Internet of Things (IoT) is transforming the way business envisions their transformation journey to succeed. The notion that every “thing” can intelligently communicate with every other “thing” within a network ecosystem has unleashed a world of future possibilities. Several industries such as pharma, medical devices, manufacturing, logistics, energy and utilities, hospitality, healthcare, and infrastructure, among others, have begun investing in and incorporating IoT solutions into their systems.
In fact, recent market reports by PwC estimate that business investment in IoT will grow at a CAGR of over 31%, from USD 215 billion in 2016 to USD 832 billion in 2020, with total expenditure in 2015-2020 expected to cross USD 6 trillion. And though the consumer market steadily continues to incorporate IoT into everyday items like wearables, refrigerators and toasters, the real revolution is happening in the clinics, production facilities, factories, supply chain and R&D labs of some of the world’s largest companies.
The Roadblock to the Big Leap
The core value of IoT lies in its ability to connect decision makers to granular data from complex processes. On a factory floor, for example, IoT solutions have a significant impact on outcomes as they can help detect everything from substandard materials, equipment breakdown to potential bottlenecks. For business leaders, this is an invaluable tool that gives them a crystal clear view of their enterprise. This helps them develop improved solutions and make better decisions.
But despite its incredible potential and promise, IoT still faces some fundamental challenges.
Let’s consider for a moment our attitude toward wireless technology. As consumers, we’ve grown accustomed to the ubiquity of wireless technologies in everyday life, such as mobile phones and Bluetooth. We expect it. But most of us are also familiar with the frustration of trying to unsuccessfully connect two devices that are simply not compatible. While it would make things a lot more convenient, seamless networking across devices still hasn’t become the norm—unless, of course, we live in a closed ecosystem of one particular brand which is constantly connected with its partner devices.
But can such an isolated systems design be practical for business and industry? Can businesses really expect to be optimized when thousands of components made by hundreds of manufacturers don’t seamlessly connect in a factory or process pipeline?
Of course not.
The Architecture of Connections
This is exactly the current problem. In most industrial implementations, IoT adoption takes place across a number of point solutions that rely on distinct and typically incompatible connectivity mechanisms and devices. This inevitably leads to a heterogeneous composition across systems that become vast and unmanageable. Simply put, IoT networks still lack a common IoT reference architecture that allows for seamless operations.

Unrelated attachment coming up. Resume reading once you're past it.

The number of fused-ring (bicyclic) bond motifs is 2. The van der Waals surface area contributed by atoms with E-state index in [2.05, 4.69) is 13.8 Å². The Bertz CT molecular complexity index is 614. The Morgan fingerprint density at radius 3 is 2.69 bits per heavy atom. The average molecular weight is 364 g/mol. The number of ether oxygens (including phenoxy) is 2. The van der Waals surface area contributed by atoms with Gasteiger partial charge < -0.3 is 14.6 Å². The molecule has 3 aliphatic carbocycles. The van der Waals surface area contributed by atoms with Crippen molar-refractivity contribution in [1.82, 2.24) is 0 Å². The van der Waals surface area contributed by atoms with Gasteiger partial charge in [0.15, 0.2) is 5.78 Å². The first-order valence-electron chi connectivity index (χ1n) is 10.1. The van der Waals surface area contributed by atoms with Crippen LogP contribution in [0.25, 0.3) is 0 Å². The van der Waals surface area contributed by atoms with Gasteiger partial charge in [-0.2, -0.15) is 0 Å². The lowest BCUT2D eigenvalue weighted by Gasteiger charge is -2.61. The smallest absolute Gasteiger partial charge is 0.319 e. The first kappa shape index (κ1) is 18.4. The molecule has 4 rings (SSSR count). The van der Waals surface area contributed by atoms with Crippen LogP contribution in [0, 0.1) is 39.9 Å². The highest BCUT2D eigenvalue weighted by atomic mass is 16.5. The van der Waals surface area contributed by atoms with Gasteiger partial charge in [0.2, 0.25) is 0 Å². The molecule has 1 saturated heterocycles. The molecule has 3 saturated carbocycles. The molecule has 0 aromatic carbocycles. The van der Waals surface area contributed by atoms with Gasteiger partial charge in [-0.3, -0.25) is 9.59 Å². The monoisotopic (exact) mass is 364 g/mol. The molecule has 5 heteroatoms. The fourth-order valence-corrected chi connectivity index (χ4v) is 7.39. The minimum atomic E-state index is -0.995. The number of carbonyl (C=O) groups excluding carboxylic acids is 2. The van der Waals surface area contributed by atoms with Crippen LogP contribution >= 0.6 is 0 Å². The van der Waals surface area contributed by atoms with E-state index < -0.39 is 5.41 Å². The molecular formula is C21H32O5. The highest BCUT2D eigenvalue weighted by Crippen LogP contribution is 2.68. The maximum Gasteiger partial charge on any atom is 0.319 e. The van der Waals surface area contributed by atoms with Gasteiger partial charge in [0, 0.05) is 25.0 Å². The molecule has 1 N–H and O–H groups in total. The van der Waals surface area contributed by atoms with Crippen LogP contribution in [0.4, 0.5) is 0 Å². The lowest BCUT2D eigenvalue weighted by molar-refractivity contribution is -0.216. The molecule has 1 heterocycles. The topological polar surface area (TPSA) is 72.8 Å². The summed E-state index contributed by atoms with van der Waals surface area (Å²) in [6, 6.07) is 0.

Without standardization in IoT architecture, control systems become increasingly complex at best and impossible to operate at worst. This leads to increased costs, higher failure rates, and limited effectiveness across the enterprise. Without interoperability, these systems suffer from poor governance models, oversights in security and privacy concerns, and are painfully difficult to scale over time.
The true potential of IoT can be realized when enterprises adopt a platform-based approach that offers a foundational unity in solutions development. The only way to accomplish this is by developing a reference architecture that defines the fundamental components of these new networks and incorporates reliable mechanisms that ensure security, privacy, scalability, interoperability, and seamless device management.
Lessons from the Pharma Industry
This need can be most easily seen in the pharmaceutical industry. Pharma companies need to overcome some of the greatest challenges in business throughout the value chain – from manufacturing, distribution to patients. For example, critical life-saving drugs like biologics require precise environmental conditions to remain viable; however, nearly 20% of biologics are wasted due to shipping and transportation irregularities.
In such a scenario, IoT technology can be used in monitoring and controlling real-time environmental conditions throughout the logistics chain, saving billions of dollars’ worth of drugs every year. However, for it to work, we still need seamless connectivity between different elements, such as vehicles, mobile devices, industrial sensors, and even civic infrastructure. This is how a standardized reference architecture can revolutionize IoT’s contribution to pharma and other industries.
Recently, international pharmaceutical giant Merck & Co. partnered with global technology solutions provider HCL Technologies to address this challenge and released a whitepaper that tackles this important issue. It reasons that only after IoT networks are codified and established under a reference architecture can we expect to see IoT spark the global revolution it has long promised. This whitepaper offers key insights and an in-depth understanding of how IoT architecture is critical to business transformation.
Download the complete whitepaper at https://www.hcltech.com/white-papers/iotworks/iot-reference-architecture-guide
IoT WoRKSTM, a dedicated IoT business unit of HCL Technologies, enables organizations to create best–in–class business solutions by maximizing effectiveness and returns on their asset investments. These solutions enable IoT led business transformation through creation of more efficient business processes, new revenue streams and business models that deliver measurable business outcomes.